Taking a daily vitamin D3 and omega-3 fatty acid pill does not prevent older adults from getting sicker and frail, a study has found.

Scientists at Brigham and Women’s Hospital in Massachusetts urged Americans over 50 on Tuesday to ditch the ‘unnecessary’ pills and focus instead on exercise and a Mediterranean diet, behind five years of research.

Marketers of herbal supplements — a $6.8 billion industry — argue that supplements can help reduce inflammation and age-related muscle loss, key risk factors for frailty. But the scientific evidence for this is small, recent papers suggest that it is of little use.

Geriatrician Dr Ariela Orkabi, who led the study, said today: ‘We need to ditch unnecessary drugs and promote healthy lifestyles instead.

‘Regular exercise and a Mediterranean diet are proven strategies to prevent frailty and should be encouraged for all older people.’

Shown above are the poor outcomes for five years in American adults over age 50 who took once-daily omega-3 fatty acid supplements (yellow dots) and no supplements (blue dots).  In frailty levels (shown by the Y axis) it shows that there is no difference between the groups, which means that the pills did not reduce the risk of frailty.

Shown above are the poor outcomes for five years in American adults over age 50 who took once-daily omega-3 fatty acid supplements (yellow dots) and no supplements (blue dots). In frailty levels (shown by the Y axis) it shows that there is no difference between the groups, which means that the pills did not reduce the risk of frailty.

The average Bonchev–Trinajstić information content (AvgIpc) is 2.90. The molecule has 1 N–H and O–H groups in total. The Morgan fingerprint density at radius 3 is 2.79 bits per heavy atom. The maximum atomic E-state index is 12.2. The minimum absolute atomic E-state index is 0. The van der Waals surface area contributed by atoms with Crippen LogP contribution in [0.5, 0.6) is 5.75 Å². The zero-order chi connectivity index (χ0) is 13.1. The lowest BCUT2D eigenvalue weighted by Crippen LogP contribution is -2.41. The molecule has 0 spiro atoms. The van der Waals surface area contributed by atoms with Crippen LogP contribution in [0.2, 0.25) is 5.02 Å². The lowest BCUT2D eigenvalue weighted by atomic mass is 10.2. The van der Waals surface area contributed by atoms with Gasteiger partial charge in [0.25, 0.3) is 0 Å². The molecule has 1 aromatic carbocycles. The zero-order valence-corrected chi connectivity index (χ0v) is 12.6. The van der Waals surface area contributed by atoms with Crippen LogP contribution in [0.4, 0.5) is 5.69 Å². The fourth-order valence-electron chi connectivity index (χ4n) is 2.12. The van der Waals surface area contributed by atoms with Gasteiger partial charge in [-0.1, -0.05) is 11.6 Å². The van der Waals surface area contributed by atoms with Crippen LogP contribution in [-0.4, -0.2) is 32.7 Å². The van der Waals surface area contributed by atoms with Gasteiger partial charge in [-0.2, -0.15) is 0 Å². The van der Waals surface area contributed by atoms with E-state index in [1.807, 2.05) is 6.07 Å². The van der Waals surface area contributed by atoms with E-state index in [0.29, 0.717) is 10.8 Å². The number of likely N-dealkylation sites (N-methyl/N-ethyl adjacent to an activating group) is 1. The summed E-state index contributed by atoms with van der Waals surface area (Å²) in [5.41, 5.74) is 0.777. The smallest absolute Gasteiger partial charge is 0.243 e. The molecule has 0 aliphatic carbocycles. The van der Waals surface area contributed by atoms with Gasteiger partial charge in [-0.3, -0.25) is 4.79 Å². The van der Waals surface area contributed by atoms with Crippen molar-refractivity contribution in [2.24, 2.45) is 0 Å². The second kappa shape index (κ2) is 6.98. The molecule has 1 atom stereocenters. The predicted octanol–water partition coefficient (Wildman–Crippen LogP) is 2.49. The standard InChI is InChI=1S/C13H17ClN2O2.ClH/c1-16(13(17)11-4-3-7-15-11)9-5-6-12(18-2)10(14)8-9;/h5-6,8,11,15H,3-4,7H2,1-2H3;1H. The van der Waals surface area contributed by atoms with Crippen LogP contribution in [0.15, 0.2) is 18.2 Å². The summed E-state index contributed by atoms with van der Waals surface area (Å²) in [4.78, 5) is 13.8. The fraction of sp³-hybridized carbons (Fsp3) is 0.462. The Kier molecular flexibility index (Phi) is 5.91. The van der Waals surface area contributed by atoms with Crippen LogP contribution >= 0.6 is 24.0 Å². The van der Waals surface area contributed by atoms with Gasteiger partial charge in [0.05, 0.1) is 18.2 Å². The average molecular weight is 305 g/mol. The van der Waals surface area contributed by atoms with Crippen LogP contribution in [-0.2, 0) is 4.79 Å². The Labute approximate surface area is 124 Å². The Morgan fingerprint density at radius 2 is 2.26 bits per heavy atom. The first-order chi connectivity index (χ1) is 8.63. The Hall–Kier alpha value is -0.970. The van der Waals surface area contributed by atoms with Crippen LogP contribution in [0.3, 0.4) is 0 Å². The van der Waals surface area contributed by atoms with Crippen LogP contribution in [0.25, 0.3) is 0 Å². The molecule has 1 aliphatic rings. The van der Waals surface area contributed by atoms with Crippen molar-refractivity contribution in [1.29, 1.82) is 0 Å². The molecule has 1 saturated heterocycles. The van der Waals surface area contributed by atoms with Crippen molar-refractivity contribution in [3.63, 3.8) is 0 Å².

This graph shows the frailty score (Y axis) of American adults over age 50 taking once-daily vitamin D3 tablets (yellow) for a study of people taking no pills (blue dots).  It showed no difference in weakness levels between the groups, meaning the pills had no effect on reducing weakness levels.

This graph shows the frailty score (Y axis) of American adults over age 50 taking once-daily vitamin D3 tablets (yellow) for a study of people taking no pills (blue dots). It showed no difference in weakness levels between the groups, meaning the pills had no effect on reducing weakness levels.

The omega-3 fatty acid supplements shown above are from the product line.

What should a balanced diet look like?

Meals should be based on potatoes, bread, rice, pasta or other starchy carbohydrates, never whole grains, according to the NHS.

Meals should be based on potatoes, bread, rice, pasta or other starchy carbohydrates, never whole grains, according to the NHS.

• Eat at least 5 servings of different fruits and vegetables each day. All fresh, frozen, dried and canned fruits and vegetables count.

• Foods based on potatoes, bread, rice, pasta or other starchy carbohydrates, ideally whole grains

• 30 grams of fiber per day: This is the same as eating all of the following: 5 servings of fruit and vegetables, 2 whole-wheat crackers, 2 slices of wholemeal bread and a large baked potato with skin on.

• Have some milk or dairy alternatives (such as soy drinks) by choosing low-fat and low-sugar options